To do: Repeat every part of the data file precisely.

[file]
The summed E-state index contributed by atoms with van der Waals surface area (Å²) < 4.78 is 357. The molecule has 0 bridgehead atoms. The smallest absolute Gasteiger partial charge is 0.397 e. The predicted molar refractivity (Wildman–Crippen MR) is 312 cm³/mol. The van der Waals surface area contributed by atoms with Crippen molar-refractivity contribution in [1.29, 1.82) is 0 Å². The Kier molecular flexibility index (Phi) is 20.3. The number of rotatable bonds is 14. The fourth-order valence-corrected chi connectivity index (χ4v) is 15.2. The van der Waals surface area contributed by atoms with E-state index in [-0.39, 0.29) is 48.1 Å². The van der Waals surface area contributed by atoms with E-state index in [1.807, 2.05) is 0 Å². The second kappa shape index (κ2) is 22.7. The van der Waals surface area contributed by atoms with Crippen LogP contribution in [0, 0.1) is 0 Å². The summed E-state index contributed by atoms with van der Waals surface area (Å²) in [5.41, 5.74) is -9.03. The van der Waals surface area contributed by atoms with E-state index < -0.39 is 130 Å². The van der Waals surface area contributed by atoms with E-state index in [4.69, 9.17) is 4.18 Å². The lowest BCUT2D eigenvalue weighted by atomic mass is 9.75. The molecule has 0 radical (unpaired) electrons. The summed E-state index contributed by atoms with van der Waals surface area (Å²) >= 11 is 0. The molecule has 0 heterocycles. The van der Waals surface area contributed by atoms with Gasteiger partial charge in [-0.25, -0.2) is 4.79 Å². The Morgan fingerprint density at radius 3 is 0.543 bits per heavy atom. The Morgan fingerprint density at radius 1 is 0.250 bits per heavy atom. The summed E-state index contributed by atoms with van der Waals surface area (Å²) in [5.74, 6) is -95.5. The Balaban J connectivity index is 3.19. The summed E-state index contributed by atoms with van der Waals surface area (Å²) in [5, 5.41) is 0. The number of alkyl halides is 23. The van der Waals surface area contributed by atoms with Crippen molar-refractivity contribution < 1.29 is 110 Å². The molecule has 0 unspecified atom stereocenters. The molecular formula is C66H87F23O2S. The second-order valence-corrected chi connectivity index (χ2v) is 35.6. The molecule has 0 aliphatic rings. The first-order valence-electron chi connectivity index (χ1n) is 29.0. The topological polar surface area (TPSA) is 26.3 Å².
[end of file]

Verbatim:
The summed E-state index contributed by atoms with van der Waals surface area (Å²) < 4.78 is 357. The molecule has 0 bridgehead atoms. The smallest absolute Gasteiger partial charge is 0.397 e. The predicted molar refractivity (Wildman–Crippen MR) is 312 cm³/mol. The van der Waals surface area contributed by atoms with Crippen molar-refractivity contribution in [1.29, 1.82) is 0 Å². The Kier molecular flexibility index (Phi) is 20.3. The number of rotatable bonds is 14. The fourth-order valence-corrected chi connectivity index (χ4v) is 15.2. The van der Waals surface area contributed by atoms with E-state index in [-0.39, 0.29) is 48.1 Å². The van der Waals surface area contributed by atoms with E-state index in [1.807, 2.05) is 0 Å². The second kappa shape index (κ2) is 22.7. The van der Waals surface area contributed by atoms with Crippen LogP contribution in [0, 0.1) is 0 Å². The summed E-state index contributed by atoms with van der Waals surface area (Å²) in [5.41, 5.74) is -9.03. The van der Waals surface area contributed by atoms with E-state index < -0.39 is 130 Å². The van der Waals surface area contributed by atoms with E-state index in [4.69, 9.17) is 4.18 Å². The lowest BCUT2D eigenvalue weighted by atomic mass is 9.75. The molecule has 0 radical (unpaired) electrons. The summed E-state index contributed by atoms with van der Waals surface area (Å²) >= 11 is 0. The molecule has 0 heterocycles. The van der Waals surface area contributed by atoms with Gasteiger partial charge in [-0.25, -0.2) is 4.79 Å². The Morgan fingerprint density at radius 3 is 0.543 bits per heavy atom. The Morgan fingerprint density at radius 1 is 0.250 bits per heavy atom. The summed E-state index contributed by atoms with van der Waals surface area (Å²) in [5.74, 6) is -95.5. The Balaban J connectivity index is 3.19. The summed E-state index contributed by atoms with van der Waals surface area (Å²) in [5, 5.41) is 0. The number of alkyl halides is 23. The van der Waals surface area contributed by atoms with Crippen molar-refractivity contribution < 1.29 is 110 Å². The molecule has 0 unspecified atom stereocenters. The molecular formula is C66H87F23O2S. The second-order valence-corrected chi connectivity index (χ2v) is 35.6. The molecule has 0 aliphatic rings. The first-order valence-electron chi connectivity index (χ1n) is 29.0. The topological polar surface area (TPSA) is 26.3 Å².